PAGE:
Another key role of the nation-state is developing the productivity of its labour force and ensuring the skill needs of the nation are met. p. 19

the move towards equality of the sexes. p. 19

higher fertility rates p. 19

persistent challenges: the continuing difficulty of reconciling family and working life, unequal representation of women in managerial, entrepreneurial and parliamentary roles and a persistent gender wage gap. p. 19

Other challenges for nations revolve around the necessity to compete in an increasingly knowledge based global economy. p. 19

transport prices have fallen and trade barriers have lifted p. 19

production of basic goods has to a large extent been taken over by developing countries with lower wage costs p. 19

OECD countries have maintained their competitive edge by producing goods and services that require high levels of knowledge, skill, creativity and innovation. p. 19

Educators need to be aware of the advanced skills their students will need to flourish in more knowledge-intensive labour markets, without neglecting the development of other important competencies. p. 19

include 21st century skills such as global languages, advanced digital skills, as well as social and emotional intelligence. p. 19

Education can also play a role in helping economies equal the playing p. 19

Are cities the new countries? p. 19

city life is distinctive, to the extent that cities in two very different countries, such as New York City and Shanghai, will tend to have more in common with each other than with the rural communities in p. 19

their own country p. 20

half of the world’s population lives in cities and this ratio is projected to increase to seven out of ten people by 2050 p. 20

concentration of resources found in cities makes it easier to conduct business p. 20

For businesses and innovation, location matters, and more and more often that location is a city p. 20

urban areas are confronted with a paradox: they concentrate productivity and employment opportunities, but they can also host high levels of poverty and labourmarket exclusion. p. 20

contribute to more tenuous social networks and disconnection from family and community, which can engender social alienation, low levels of trust and violence p. 20

engaging and involving citizens in their communities particularly important. p. 20

Citizen involvement has become a major force in urban policy and planning p. 20

Internet is helping spur citizen engagement p. 20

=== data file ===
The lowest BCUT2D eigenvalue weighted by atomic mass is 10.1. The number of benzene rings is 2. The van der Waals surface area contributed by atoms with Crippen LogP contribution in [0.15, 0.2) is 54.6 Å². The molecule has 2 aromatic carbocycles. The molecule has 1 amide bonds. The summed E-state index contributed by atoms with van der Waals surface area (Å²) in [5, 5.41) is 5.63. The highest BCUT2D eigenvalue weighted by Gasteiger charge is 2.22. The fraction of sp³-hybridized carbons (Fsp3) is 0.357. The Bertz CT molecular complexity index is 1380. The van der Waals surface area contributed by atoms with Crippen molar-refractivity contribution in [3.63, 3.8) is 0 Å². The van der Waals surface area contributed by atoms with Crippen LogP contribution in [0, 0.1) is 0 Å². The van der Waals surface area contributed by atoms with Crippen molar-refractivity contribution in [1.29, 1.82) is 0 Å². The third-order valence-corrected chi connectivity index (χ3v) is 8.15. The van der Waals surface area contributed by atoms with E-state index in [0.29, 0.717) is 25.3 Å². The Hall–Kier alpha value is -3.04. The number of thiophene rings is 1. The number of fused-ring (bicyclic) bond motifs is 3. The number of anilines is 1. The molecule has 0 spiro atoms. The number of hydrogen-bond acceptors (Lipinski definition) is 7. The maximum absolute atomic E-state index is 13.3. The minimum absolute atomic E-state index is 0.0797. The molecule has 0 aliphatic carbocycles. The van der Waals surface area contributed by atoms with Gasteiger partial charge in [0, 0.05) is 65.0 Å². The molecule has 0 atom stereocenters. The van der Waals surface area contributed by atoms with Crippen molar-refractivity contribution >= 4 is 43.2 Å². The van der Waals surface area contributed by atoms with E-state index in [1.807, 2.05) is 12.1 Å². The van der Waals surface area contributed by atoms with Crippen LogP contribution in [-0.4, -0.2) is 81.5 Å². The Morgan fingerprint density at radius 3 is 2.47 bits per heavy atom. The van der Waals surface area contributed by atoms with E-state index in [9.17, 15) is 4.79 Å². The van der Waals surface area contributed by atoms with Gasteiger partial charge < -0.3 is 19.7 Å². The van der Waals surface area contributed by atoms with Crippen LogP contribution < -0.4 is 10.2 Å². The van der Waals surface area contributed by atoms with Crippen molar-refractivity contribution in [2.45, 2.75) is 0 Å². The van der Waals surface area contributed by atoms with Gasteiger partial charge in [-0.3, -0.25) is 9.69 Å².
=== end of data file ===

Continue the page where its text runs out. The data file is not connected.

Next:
liveability of a city often influences where people choose to settle down. Liveability can be enhanced through safer streets, better infrastructure, and reductions in commuting time p. 20

city living is also associated with certain risks p. 20

higher air pollution p. 20

risks for respiratory health and cardiovascular disease p. 20

Higher noise levels p. 20

sleeping problems as well as difficulty concentrating p. 20

close proximity of city-dwellers p. 20

rapid spread of viruses and disease p. 20

mental ones p. 21

greater lifetime risk for anxiety and mood disorders p. 21

education can and does play a role, teaching civic literacy, providing the skills needed for community engagement, and supporting creativity and innovation throughout the lifespan. p. 21

education will also need to be prepared for a number of trends p. 21

planning for increasing (or declining) neighbourhood populations p. 21

protecting school buildings and infrastructure from extreme climate events p. 21

ensuring the safety of students p. 21

monitoring physical and emotional well-being p. 21

Family matters p. 21

number of reconstituted families and single parent households is rising p. 21

families are becoming smaller and individuals are deciding to have children later in life, or not at all p. 21

Numbers of divorces are rising even as marriage rates are declining p. 21

legalising same-sex marriages p. 21

As our concept of the institution of marriage transforms, so too does our thinking about families and family structures p. 21

public spending on family benefits has increased across most OECD countries p. 21

Children between 0 and 5 years old (the most vulnerable age group) are especially targeted p. 21